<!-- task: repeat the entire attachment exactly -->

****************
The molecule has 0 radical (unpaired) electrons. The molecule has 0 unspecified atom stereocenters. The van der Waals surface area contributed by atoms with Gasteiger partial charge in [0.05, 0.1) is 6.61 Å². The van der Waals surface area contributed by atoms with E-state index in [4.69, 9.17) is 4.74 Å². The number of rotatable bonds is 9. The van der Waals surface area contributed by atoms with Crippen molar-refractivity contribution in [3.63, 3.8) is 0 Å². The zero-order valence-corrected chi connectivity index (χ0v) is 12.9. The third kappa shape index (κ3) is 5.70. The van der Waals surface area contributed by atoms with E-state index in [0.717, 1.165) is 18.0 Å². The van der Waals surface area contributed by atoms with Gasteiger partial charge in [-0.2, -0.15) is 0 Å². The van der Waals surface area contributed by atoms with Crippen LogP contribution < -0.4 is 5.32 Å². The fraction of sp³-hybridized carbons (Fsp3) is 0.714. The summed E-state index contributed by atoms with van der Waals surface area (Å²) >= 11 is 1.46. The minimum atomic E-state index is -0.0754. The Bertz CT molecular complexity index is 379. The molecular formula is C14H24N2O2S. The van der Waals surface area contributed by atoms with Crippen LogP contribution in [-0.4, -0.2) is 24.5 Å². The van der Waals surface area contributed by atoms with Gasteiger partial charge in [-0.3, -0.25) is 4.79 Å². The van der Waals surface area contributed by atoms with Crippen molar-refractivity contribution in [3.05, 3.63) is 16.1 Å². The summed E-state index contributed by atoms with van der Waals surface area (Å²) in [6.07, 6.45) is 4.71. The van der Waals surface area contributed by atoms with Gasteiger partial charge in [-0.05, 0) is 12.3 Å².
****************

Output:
The molecule has 0 radical (unpaired) electrons. The molecule has 0 unspecified atom stereocenters. The van der Waals surface area contributed by atoms with Gasteiger partial charge in [0.05, 0.1) is 6.61 Å². The van der Waals surface area contributed by atoms with E-state index in [4.69, 9.17) is 4.74 Å². The number of rotatable bonds is 9. The van der Waals surface area contributed by atoms with Crippen molar-refractivity contribution in [3.63, 3.8) is 0 Å². The zero-order valence-corrected chi connectivity index (χ0v) is 12.9. The third kappa shape index (κ3) is 5.70. The van der Waals surface area contributed by atoms with E-state index in [0.717, 1.165) is 18.0 Å². The van der Waals surface area contributed by atoms with Gasteiger partial charge in [-0.2, -0.15) is 0 Å². The van der Waals surface area contributed by atoms with Crippen LogP contribution < -0.4 is 5.32 Å². The fraction of sp³-hybridized carbons (Fsp3) is 0.714. The summed E-state index contributed by atoms with van der Waals surface area (Å²) >= 11 is 1.46. The minimum atomic E-state index is -0.0754. The Bertz CT molecular complexity index is 379. The molecular formula is C14H24N2O2S. The van der Waals surface area contributed by atoms with Crippen LogP contribution in [-0.4, -0.2) is 24.5 Å². The van der Waals surface area contributed by atoms with Gasteiger partial charge in [-0.3, -0.25) is 4.79 Å². The van der Waals surface area contributed by atoms with Crippen molar-refractivity contribution in [3.05, 3.63) is 16.1 Å². The summed E-state index contributed by atoms with van der Waals surface area (Å²) in [6.07, 6.45) is 4.71. The van der Waals surface area contributed by atoms with Gasteiger partial charge in [-0.05, 0) is 12.3 Å².